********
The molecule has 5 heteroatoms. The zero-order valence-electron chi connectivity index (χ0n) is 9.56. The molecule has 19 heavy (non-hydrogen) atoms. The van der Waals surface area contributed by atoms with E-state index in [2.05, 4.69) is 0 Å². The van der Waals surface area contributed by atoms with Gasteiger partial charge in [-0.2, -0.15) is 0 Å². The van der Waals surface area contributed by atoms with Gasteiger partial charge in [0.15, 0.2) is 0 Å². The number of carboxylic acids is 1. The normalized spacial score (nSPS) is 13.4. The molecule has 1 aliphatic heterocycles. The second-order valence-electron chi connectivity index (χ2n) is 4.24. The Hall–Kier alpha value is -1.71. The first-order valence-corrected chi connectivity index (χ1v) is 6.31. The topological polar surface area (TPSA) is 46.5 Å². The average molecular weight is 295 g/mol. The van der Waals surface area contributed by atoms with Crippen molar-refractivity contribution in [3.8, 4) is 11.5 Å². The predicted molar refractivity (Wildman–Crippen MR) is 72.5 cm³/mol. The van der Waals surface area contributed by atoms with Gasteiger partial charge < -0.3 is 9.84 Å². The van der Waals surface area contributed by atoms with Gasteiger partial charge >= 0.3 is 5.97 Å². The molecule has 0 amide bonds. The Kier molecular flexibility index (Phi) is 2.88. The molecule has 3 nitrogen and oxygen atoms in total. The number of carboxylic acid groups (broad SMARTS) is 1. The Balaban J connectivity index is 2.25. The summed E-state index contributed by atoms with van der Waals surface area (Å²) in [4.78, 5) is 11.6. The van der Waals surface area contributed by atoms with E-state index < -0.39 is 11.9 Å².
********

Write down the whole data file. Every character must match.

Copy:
The molecule has 5 heteroatoms. The zero-order valence-electron chi connectivity index (χ0n) is 9.56. The molecule has 19 heavy (non-hydrogen) atoms. The van der Waals surface area contributed by atoms with E-state index in [2.05, 4.69) is 0 Å². The van der Waals surface area contributed by atoms with Gasteiger partial charge in [-0.2, -0.15) is 0 Å². The van der Waals surface area contributed by atoms with Gasteiger partial charge in [0.15, 0.2) is 0 Å². The number of carboxylic acids is 1. The normalized spacial score (nSPS) is 13.4. The molecule has 1 aliphatic heterocycles. The second-order valence-electron chi connectivity index (χ2n) is 4.24. The Hall–Kier alpha value is -1.71. The first-order valence-corrected chi connectivity index (χ1v) is 6.31. The topological polar surface area (TPSA) is 46.5 Å². The average molecular weight is 295 g/mol. The van der Waals surface area contributed by atoms with Crippen molar-refractivity contribution in [3.8, 4) is 11.5 Å². The predicted molar refractivity (Wildman–Crippen MR) is 72.5 cm³/mol. The van der Waals surface area contributed by atoms with Gasteiger partial charge < -0.3 is 9.84 Å². The van der Waals surface area contributed by atoms with Gasteiger partial charge >= 0.3 is 5.97 Å². The molecule has 0 amide bonds. The Kier molecular flexibility index (Phi) is 2.88. The molecule has 3 nitrogen and oxygen atoms in total. The number of carboxylic acid groups (broad SMARTS) is 1. The Balaban J connectivity index is 2.25. The summed E-state index contributed by atoms with van der Waals surface area (Å²) in [4.78, 5) is 11.6. The van der Waals surface area contributed by atoms with E-state index < -0.39 is 11.9 Å².